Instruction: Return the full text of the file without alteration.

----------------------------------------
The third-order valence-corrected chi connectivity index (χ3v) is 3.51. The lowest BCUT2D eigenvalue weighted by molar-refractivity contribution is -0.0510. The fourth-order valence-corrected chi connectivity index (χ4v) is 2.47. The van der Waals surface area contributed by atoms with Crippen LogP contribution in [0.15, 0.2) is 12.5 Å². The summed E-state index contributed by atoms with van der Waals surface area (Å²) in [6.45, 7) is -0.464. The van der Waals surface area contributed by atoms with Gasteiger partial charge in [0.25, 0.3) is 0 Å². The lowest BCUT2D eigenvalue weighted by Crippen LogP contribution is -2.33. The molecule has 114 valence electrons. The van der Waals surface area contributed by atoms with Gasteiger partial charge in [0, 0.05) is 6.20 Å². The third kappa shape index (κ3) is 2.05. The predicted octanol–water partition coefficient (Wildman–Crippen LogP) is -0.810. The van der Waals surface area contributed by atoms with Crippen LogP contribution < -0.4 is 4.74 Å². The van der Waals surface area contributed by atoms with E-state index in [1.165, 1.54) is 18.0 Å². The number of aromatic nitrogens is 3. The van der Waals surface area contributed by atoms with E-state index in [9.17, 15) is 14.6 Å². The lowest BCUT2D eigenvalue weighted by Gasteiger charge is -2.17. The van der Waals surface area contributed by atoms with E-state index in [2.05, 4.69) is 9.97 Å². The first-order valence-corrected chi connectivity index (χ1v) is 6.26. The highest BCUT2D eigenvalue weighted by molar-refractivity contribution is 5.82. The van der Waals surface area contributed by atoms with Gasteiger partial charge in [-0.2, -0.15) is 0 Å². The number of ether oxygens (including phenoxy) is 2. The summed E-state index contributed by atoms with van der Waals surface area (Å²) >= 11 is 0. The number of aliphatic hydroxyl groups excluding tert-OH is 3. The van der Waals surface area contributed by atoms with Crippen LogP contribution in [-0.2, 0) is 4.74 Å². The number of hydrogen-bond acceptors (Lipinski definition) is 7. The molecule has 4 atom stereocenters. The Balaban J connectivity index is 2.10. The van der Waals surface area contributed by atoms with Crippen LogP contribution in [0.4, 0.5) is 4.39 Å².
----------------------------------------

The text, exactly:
The third-order valence-corrected chi connectivity index (χ3v) is 3.51. The lowest BCUT2D eigenvalue weighted by molar-refractivity contribution is -0.0510. The fourth-order valence-corrected chi connectivity index (χ4v) is 2.47. The van der Waals surface area contributed by atoms with Crippen LogP contribution in [0.15, 0.2) is 12.5 Å². The summed E-state index contributed by atoms with van der Waals surface area (Å²) in [6.45, 7) is -0.464. The van der Waals surface area contributed by atoms with Gasteiger partial charge in [0.25, 0.3) is 0 Å². The lowest BCUT2D eigenvalue weighted by Crippen LogP contribution is -2.33. The molecule has 114 valence electrons. The van der Waals surface area contributed by atoms with Gasteiger partial charge in [0, 0.05) is 6.20 Å². The third kappa shape index (κ3) is 2.05. The predicted octanol–water partition coefficient (Wildman–Crippen LogP) is -0.810. The van der Waals surface area contributed by atoms with Crippen LogP contribution < -0.4 is 4.74 Å². The van der Waals surface area contributed by atoms with E-state index in [1.165, 1.54) is 18.0 Å². The number of aromatic nitrogens is 3. The van der Waals surface area contributed by atoms with E-state index in [9.17, 15) is 14.6 Å². The lowest BCUT2D eigenvalue weighted by Gasteiger charge is -2.17. The van der Waals surface area contributed by atoms with E-state index in [2.05, 4.69) is 9.97 Å². The first-order valence-corrected chi connectivity index (χ1v) is 6.26. The highest BCUT2D eigenvalue weighted by molar-refractivity contribution is 5.82. The van der Waals surface area contributed by atoms with Gasteiger partial charge in [-0.2, -0.15) is 0 Å². The number of ether oxygens (including phenoxy) is 2. The summed E-state index contributed by atoms with van der Waals surface area (Å²) >= 11 is 0. The number of aliphatic hydroxyl groups excluding tert-OH is 3. The van der Waals surface area contributed by atoms with Crippen LogP contribution in [-0.2, 0) is 4.74 Å². The number of hydrogen-bond acceptors (Lipinski definition) is 7. The molecule has 4 atom stereocenters. The Balaban J connectivity index is 2.10. The van der Waals surface area contributed by atoms with Crippen LogP contribution in [0.4, 0.5) is 4.39 Å².